Canada needs to follow Quebec lead on taxing Netflix
The federal government’s stubbornness not to make Canadians pay the GST on their Netflix subscription is hindering any progress on the much greater problem of GST collection by foreign digital service companies.
Recently, there has been much ado about Netflix: whether it should be regulated or taxed and whether it is destroying Canadian content production or it is a new global platform that will export Canadian content to the world. The federal government recently touted an agreement with the company for a $500 million investment in Canadian content over five years alongside a “first ever” strategy for the Canadian creative economy.
The Quebec legislature swiftly and unanimously voted for a motion to “ensure the Quebec sales tax is imposed on all foreign companies that offer products and services online, notably in the cultural sector, as soon as possible.” However, Quebec Finance Minister Carlos Leitao said the province won’t take any steps in that direction before knowing Ottawa’s position.
The debate about digital content providers and taxes has become very focused on Netflix and Canadian broadcasting rules.
This focus is too narrow and misses the real issue.
Foreign providers of digital products and services, including ebooks, games, streaming services like Spotify and Netflix, and marketplace platform operators have a competitive advantage over Canadian companies because they are not obligated to collect and remit GST/HST on behalf of consumers.
Just because foreign companies aren’t collecting these taxes, doesn’t mean the services aren’t taxable. Under current tax law, it is the consumer’s responsibility to report their imports of intangible services and pay the appropriate taxes on them.
Unsurprisingly, not very many consumers do this. Only 410 returns on “imported taxable supplies” were filed by consumers and small suppliers in 2015, bringing in $3.2 million in tax revenue. This doesn’t come close to a realistic total — if Netflix alone were to collect and remit GST/HST, Canadian governments would receive about $50 million annually.
The federal government has been clear, that it will not require foreign-based streaming services like Netflix to collect the GST on their subscriptions sold in Canada. This is unfortunate, because the tax policy implications are much broader than Netflix alone.
Foreign service providers do not pay sales taxes, Canadian consumers do. And although online services and products bought from foreign vendors are already taxable, Canadian consumers will not realistically go through the administrative hassle of paying the tax voluntarily unless the foreign vendors collect the tax for them.
What is needed is a broader policy in Canada requiring foreign suppliers of online services to collect sales tax on behalf of consumers. But the federal government’s stubbornness not to make Canadians pay the GST on their Netflix subscription is hindering any progress on the much greater problem of GST collection by foreign digital service companies.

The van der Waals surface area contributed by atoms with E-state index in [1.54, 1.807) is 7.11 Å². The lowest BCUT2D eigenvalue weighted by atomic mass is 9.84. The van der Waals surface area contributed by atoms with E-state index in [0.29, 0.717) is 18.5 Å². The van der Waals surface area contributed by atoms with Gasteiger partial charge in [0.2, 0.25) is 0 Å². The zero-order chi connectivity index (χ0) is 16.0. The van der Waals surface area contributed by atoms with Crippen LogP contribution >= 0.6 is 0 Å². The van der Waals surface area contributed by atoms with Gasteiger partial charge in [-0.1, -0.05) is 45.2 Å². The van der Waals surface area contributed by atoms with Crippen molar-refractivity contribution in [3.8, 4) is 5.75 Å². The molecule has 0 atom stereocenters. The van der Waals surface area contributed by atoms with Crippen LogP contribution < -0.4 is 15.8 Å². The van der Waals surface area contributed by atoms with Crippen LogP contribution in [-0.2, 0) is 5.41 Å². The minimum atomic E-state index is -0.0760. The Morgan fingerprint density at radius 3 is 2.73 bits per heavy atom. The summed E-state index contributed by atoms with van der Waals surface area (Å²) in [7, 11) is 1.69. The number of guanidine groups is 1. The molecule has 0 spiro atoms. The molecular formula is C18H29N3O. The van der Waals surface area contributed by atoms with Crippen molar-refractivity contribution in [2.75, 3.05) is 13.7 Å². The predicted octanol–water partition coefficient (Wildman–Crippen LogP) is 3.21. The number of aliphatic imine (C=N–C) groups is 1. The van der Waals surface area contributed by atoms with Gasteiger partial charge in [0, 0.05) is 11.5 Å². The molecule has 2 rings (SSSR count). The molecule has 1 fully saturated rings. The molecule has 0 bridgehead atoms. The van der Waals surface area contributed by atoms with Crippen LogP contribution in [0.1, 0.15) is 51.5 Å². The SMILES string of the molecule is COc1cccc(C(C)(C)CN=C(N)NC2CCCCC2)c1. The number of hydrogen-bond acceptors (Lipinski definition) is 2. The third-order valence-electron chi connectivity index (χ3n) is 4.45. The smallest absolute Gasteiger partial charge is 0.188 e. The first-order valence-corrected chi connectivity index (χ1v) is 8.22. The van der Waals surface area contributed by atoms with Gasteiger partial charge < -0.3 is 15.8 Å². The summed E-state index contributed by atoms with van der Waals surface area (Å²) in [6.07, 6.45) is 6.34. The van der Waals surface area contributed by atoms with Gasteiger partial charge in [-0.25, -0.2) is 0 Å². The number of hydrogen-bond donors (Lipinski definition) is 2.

In contrast, Quebec’s motion to impose the obligation to collect provincial sales tax on companies that provide products and services online to charge and remit the provincial sales tax is actually sound policy. It would level the competitive playing field for domestic and foreign companies and is in line with the international consensus on sales tax for the digital economy.
The European Union, Norway, Australia, Japan, South Korea, South Africa and other countries have already moved to correct the competitive disparity between foreign and domestic providers of digital services within their own borders.
The reason foreign providers of digital services are not obligated to collect sales tax stems from the (lack of a) definition for “carrying on business” in The Excise Tax Act. If a business is “carrying on,” it must register for, collect and remit GST/HST. Canadian policy determines whether or not business is “carrying on” based on the location of the supplier. The tax advantage that foreign companies enjoy could be fixed by making the obligation to register for GST/HST purposes based on the location of consumers.
If the policy intent is to exempt Netflix from the list of taxable services, then it could do so easily and directly in the GST legislation. The Federal government could then spend time and efforts on effectively addressing the tax advantage of all digital foreign companies by actually changing its policy.
I applaud Quebec for attempting to address the broader issue of cross-border trade of intangible goods and services. Many countries are already employing policies that balance coverage of the digital economy and the reporting requirements they impose on foreign businesses.
Canada should learn from these policies and implement changes to work with our existing regulations. Delaying policy changes only prolongs the disadvantages that Canadian businesses face within their own borders and leaves tax revenue on the table at the expense of the Canadian economy.
Rosalie Wyonch is a policy analyst at the C.D. Howe Institute.